Transnational Electricity Licensing
Indonesia has committed to a number of cross-border power projects with Singapore and Malaysia as part of the ASEAN Power Grid (“APG”), which was devised to support economic growth in Southeast Asia by facilitating intra-regional sale of electricity. A recent regulation from the Ministry of Energy and Mineral Resources (“MEMR”), No. 26 of 2012 on Application Procedures for Licenses for Transnational Sale and Purchase of Electricity and Interconnection of Power Grids (“MEMR 26/2012”), stipulates the licensing requirements for entities that will be involved in the APG and similar projects.
BACKGROUND: Electricity Regulation in Indonesia
The first regulation on electricity was Law No. 15 of 1985, which granted monopoly power to the state-owned
electricity company, PLN. In 2009, Law No. 30 of 2009 (“Electricity Law”) allowed private sector participation
in electric power supply and supporting businesses. Subsequent regulations, including GR No. 14 of 2012 on
Electric Power Supply Business (“GR 14/2012”) and GR No. 42 of 2012 on Transnational Sale and Purchase of
Electric Power (“GR 42/2012”), elaborated the role of the private sector and paved the way for regional
At the regional level, Indonesia is involved in several programs under the ASEAN Interconnection Master Plan
Study, including the APG, which was ratified in GR No. 77 of 2008 on Ratification of Memorandum of
Understanding on the ASEAN Power Grid.
Based on the above, Indonesia has prepared the legal basis for PLN and/or Independent Power Plant
Companies (“IPPs”) to engage in transnational sale, purchase, and interconnection of electricity and electric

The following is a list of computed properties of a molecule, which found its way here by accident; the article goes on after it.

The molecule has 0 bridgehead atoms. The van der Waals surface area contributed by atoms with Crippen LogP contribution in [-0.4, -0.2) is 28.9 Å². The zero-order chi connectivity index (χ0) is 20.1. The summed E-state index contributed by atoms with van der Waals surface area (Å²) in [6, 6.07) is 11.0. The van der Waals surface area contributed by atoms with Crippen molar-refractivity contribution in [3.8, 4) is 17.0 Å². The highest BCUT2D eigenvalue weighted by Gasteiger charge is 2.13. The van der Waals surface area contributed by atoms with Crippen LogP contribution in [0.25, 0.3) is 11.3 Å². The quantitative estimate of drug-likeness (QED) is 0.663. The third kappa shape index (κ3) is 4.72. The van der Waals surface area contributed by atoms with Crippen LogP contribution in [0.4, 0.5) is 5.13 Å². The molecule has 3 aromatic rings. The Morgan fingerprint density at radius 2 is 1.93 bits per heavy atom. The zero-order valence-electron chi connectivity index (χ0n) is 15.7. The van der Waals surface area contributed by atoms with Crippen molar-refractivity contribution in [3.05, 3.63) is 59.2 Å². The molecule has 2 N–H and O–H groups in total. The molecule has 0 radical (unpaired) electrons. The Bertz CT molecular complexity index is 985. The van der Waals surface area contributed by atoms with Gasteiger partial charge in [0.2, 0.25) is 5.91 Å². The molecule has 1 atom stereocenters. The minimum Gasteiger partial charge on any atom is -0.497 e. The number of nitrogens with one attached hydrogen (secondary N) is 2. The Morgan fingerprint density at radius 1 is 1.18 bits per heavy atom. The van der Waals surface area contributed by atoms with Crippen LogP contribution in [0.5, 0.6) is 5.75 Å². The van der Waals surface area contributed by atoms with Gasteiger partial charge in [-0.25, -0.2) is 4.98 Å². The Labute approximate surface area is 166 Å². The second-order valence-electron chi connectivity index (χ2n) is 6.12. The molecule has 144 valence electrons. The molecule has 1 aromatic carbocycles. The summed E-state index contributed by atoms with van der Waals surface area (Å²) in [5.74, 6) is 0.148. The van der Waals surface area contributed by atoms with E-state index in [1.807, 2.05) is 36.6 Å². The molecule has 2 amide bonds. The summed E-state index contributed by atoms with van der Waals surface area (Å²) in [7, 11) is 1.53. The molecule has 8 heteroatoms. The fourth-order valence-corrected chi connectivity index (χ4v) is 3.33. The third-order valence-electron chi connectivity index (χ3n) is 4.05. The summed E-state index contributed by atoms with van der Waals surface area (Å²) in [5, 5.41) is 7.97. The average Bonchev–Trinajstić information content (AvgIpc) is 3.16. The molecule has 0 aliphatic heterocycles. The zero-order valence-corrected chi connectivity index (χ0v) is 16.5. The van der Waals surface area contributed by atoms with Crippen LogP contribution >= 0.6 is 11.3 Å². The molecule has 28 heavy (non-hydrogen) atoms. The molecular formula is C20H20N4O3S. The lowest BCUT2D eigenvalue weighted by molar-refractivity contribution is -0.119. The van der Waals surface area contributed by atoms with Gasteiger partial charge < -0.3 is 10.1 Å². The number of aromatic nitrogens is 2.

LICENSING OF TRANSNATIONAL ELECTRICITY PROVIDERS
Electricity providers desiring to engage in transnational sale or purchase of electric power must obtain the
general electric utility business license (Electric Power Supply Business License for Public Purpose – Izin Usaha
Penyedia Tenaga Listrik (“IUPTL”)) and a Transnational Sale of Electric Power License or Transnational
Purchase of Electric Power License from MEMR.
In order to sell electricity outside the country, the licensee must show that (i) the demand for electric power
in the local and surrounding area has been fulfilled; (ii) the sale price does not contain subsidies; and (iii) the
sale does not impair the quality or reliability of the local electric power supply.
To purchase electricity from abroad, the licensee must show that (i) the demand for electric power in the local
and surrounding area has not been fulfilled; (ii) the purchase will support the fulfillment of demand in the
local area; (iii) the purchase does not injure the national interest with respect to sovereignty, security, or
economic development; (iv) the purpose is to increase the quality and reliability of the local electric power
supply; (v) the purchase does not disregard the development of domestic electric power supply capacity; and(vi) the purchase does not cause dependency on overseas electric power procurement. The purchase price
should consider the economic value of the electricity bought, and the purchaser must obtain MEMR approval
of the price, as stated in GR 42/2012.
MEMR 26/2012 contains detailed application requirements for IUPTL holders to obtain licenses for
Transnational Sale, Transnational Purchase, or Transnational Interconnection from the Director General of
Electricity. Each type of license is subject to different application requirements. All of the licenses will be valid
for 5 years and can be extended. The license should be amended if there is any change in the amount of
electric power that will be bought or sold. Sale and Purchase license holders must submit implementation
reports to MEMR every 6 months.
Licenses for Transnational Sale and for Transnational Purchase also function as licenses for Transnational
Interconnection; therefore, power companies that already have a license to sell or to purchase need not also
obtain an Interconnection license.
July 24, 2013
ARFIDEA KADRI SAHETAPY-ENGEL TISNADISASTRA
The foregoing material is the property of AKSET Law and may not be used by any other party without prior written consent. The information herein is of general nature and should not be treated as legal advice, nor should it be relied upon by any party for any circumstance. Specific legal advice should be sought by interested parties to address their particular circumstances.
- July 24, 2013